In addition, to keep the vinyl in place and to protect it from curling up and getting dirt and moist under it, we put metal edges around it. It looks quite nice too 🙂

Floor Ceiling and Walls of your campervan

We added metal edges to the vinyl floor to protect it

After a couple of months on the road I can say that the floor has worked out perfectly! Next time I would probably get a bit darker type of vinyl – because the floor is very light it does get a bit dirty sometimes. But with some water and soap it’s clean before you know it 🙂

The ceiling of your campervan

The ceiling: the structure

For the ceiling, we used 5mm plywood. This plywood is very thin and bends easily. In the van, there were some cable holding rails (the black rails in the picture below) which served as the basis for the ceiling. Also we attached some wooden strips to the steel of the roof, to secure the isolation material and to give the ceiling a basis.

How it was designed is that two pieces of wood basically put pressure on each other to stay put. This would again have as benefit that because it’s only two pieces, it’s good for isolation and moist management. No little cracks and holes through which the cold air can come!

For the first piece, we had to cut the hole for the fan to start with. Then we pushed it strongly so it would bend, and put it into place with nails. We brought the cables for the lighting through the wood and attached the led lights (preliminary).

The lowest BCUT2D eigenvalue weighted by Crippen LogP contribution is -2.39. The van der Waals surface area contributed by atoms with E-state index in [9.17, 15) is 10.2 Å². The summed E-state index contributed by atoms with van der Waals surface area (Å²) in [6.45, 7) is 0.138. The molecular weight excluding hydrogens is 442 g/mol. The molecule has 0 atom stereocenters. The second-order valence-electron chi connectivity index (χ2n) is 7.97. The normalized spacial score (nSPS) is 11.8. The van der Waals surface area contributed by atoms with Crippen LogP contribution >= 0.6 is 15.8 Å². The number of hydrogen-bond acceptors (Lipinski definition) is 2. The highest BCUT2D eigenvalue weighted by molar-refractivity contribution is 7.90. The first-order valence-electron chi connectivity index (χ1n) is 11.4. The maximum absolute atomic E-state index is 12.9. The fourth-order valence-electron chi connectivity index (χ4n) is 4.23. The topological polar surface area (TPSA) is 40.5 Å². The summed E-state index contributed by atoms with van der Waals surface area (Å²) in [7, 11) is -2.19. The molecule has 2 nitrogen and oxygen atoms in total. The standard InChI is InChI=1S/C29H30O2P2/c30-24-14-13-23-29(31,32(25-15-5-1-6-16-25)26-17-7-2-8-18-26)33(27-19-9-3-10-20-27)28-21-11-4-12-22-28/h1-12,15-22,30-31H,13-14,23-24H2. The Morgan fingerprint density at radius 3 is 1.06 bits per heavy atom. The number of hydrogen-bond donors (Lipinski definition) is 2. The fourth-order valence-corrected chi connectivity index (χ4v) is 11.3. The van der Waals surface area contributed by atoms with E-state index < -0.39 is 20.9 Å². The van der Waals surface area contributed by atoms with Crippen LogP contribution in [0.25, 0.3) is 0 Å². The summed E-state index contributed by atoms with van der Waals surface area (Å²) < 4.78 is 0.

The floor, ceiling and walls of your campervan conversion - Renault Trafic DIY Campervan Conversion

The ceiling: the cover

Although the wood was of nice quality and looked pretty good, I felt the wooden colour would not fit with the rest of the interior I had in mind. I decided to go with a white colour for the ceiling. The wood was untreated, so I started with a base coat and afterwards applied a laquer coat. You can see the result in the picture all below the post.

Wanna know how we made the walls? Read on!

The Walls of your campervan conversion

The walls: the structure

My van has a steel structure that was a great base for the walls. We attached some wooden planks to the steel. As opposed to 10mm for the floor, we also used 5mm plywood for the walls just as we did for the ceiling. This thin plywood is easy to bend and would save some space as opposed to straight walls. We could easily attach the plywood to the wooden planks that were used as basis.